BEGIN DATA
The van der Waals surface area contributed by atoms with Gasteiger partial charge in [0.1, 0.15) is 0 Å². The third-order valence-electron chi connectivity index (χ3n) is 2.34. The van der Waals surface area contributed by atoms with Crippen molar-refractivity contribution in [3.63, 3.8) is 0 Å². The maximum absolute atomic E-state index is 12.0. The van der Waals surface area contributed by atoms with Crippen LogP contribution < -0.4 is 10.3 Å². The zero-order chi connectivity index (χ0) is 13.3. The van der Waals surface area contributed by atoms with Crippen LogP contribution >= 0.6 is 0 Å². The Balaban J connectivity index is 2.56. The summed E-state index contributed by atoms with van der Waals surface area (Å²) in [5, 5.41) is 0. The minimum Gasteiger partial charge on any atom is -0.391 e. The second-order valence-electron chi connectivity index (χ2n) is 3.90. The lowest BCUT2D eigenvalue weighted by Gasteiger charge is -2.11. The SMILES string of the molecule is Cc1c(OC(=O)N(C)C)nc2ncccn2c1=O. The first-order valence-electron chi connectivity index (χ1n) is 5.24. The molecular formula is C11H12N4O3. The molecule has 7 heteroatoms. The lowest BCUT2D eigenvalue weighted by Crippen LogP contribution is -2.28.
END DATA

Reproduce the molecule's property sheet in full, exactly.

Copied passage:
The van der Waals surface area contributed by atoms with Gasteiger partial charge in [0.1, 0.15) is 0 Å². The third-order valence-electron chi connectivity index (χ3n) is 2.34. The van der Waals surface area contributed by atoms with Crippen molar-refractivity contribution in [3.63, 3.8) is 0 Å². The maximum absolute atomic E-state index is 12.0. The van der Waals surface area contributed by atoms with Crippen LogP contribution < -0.4 is 10.3 Å². The zero-order chi connectivity index (χ0) is 13.3. The van der Waals surface area contributed by atoms with Crippen LogP contribution >= 0.6 is 0 Å². The Balaban J connectivity index is 2.56. The summed E-state index contributed by atoms with van der Waals surface area (Å²) in [5, 5.41) is 0. The minimum Gasteiger partial charge on any atom is -0.391 e. The second-order valence-electron chi connectivity index (χ2n) is 3.90. The lowest BCUT2D eigenvalue weighted by Gasteiger charge is -2.11. The SMILES string of the molecule is Cc1c(OC(=O)N(C)C)nc2ncccn2c1=O. The first-order valence-electron chi connectivity index (χ1n) is 5.24. The molecular formula is C11H12N4O3. The molecule has 7 heteroatoms. The lowest BCUT2D eigenvalue weighted by Crippen LogP contribution is -2.28.